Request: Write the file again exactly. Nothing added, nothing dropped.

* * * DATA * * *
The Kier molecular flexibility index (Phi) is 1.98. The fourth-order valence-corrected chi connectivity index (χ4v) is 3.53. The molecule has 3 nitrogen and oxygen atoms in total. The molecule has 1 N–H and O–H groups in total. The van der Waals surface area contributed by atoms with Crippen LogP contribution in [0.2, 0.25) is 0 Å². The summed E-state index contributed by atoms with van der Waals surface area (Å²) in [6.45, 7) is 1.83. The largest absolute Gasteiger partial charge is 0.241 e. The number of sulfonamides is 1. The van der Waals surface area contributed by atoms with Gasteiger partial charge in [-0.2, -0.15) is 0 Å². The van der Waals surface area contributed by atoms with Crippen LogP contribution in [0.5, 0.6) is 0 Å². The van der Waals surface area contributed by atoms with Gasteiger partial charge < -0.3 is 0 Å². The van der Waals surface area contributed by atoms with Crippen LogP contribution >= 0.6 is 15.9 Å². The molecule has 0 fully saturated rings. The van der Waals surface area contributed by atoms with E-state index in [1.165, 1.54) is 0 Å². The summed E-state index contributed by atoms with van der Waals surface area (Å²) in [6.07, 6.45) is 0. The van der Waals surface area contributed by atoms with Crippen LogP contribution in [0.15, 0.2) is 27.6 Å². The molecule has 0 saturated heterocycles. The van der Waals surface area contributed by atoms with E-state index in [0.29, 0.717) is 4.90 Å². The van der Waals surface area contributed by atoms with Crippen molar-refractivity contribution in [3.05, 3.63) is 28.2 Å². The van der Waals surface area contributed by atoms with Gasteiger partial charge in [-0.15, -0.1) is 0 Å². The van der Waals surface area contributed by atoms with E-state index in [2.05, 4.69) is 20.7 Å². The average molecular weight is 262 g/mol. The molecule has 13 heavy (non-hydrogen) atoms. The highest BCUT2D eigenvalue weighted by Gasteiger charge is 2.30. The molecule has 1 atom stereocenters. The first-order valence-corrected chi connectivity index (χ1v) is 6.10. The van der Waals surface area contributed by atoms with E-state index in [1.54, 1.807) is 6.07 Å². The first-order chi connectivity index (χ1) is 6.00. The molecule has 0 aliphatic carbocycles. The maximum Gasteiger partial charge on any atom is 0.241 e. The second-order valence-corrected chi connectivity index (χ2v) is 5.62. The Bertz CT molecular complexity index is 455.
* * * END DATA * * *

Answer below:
The Kier molecular flexibility index (Phi) is 1.98. The fourth-order valence-corrected chi connectivity index (χ4v) is 3.53. The molecule has 3 nitrogen and oxygen atoms in total. The molecule has 1 N–H and O–H groups in total. The van der Waals surface area contributed by atoms with Crippen LogP contribution in [0.2, 0.25) is 0 Å². The summed E-state index contributed by atoms with van der Waals surface area (Å²) in [6.45, 7) is 1.83. The largest absolute Gasteiger partial charge is 0.241 e. The number of sulfonamides is 1. The van der Waals surface area contributed by atoms with Gasteiger partial charge in [-0.2, -0.15) is 0 Å². The van der Waals surface area contributed by atoms with Crippen LogP contribution in [0.5, 0.6) is 0 Å². The van der Waals surface area contributed by atoms with Gasteiger partial charge < -0.3 is 0 Å². The van der Waals surface area contributed by atoms with Crippen LogP contribution >= 0.6 is 15.9 Å². The molecule has 0 fully saturated rings. The van der Waals surface area contributed by atoms with E-state index in [1.165, 1.54) is 0 Å². The summed E-state index contributed by atoms with van der Waals surface area (Å²) in [6.07, 6.45) is 0. The van der Waals surface area contributed by atoms with Crippen LogP contribution in [0.15, 0.2) is 27.6 Å². The molecule has 0 saturated heterocycles. The van der Waals surface area contributed by atoms with E-state index in [0.29, 0.717) is 4.90 Å². The van der Waals surface area contributed by atoms with Crippen molar-refractivity contribution in [3.05, 3.63) is 28.2 Å². The van der Waals surface area contributed by atoms with Gasteiger partial charge in [-0.15, -0.1) is 0 Å². The van der Waals surface area contributed by atoms with E-state index in [2.05, 4.69) is 20.7 Å². The average molecular weight is 262 g/mol. The molecule has 13 heavy (non-hydrogen) atoms. The highest BCUT2D eigenvalue weighted by Gasteiger charge is 2.30. The molecule has 1 atom stereocenters. The first-order valence-corrected chi connectivity index (χ1v) is 6.10. The van der Waals surface area contributed by atoms with E-state index in [1.54, 1.807) is 6.07 Å². The first-order chi connectivity index (χ1) is 6.00. The molecule has 0 aliphatic carbocycles. The maximum Gasteiger partial charge on any atom is 0.241 e. The second-order valence-corrected chi connectivity index (χ2v) is 5.62. The Bertz CT molecular complexity index is 455.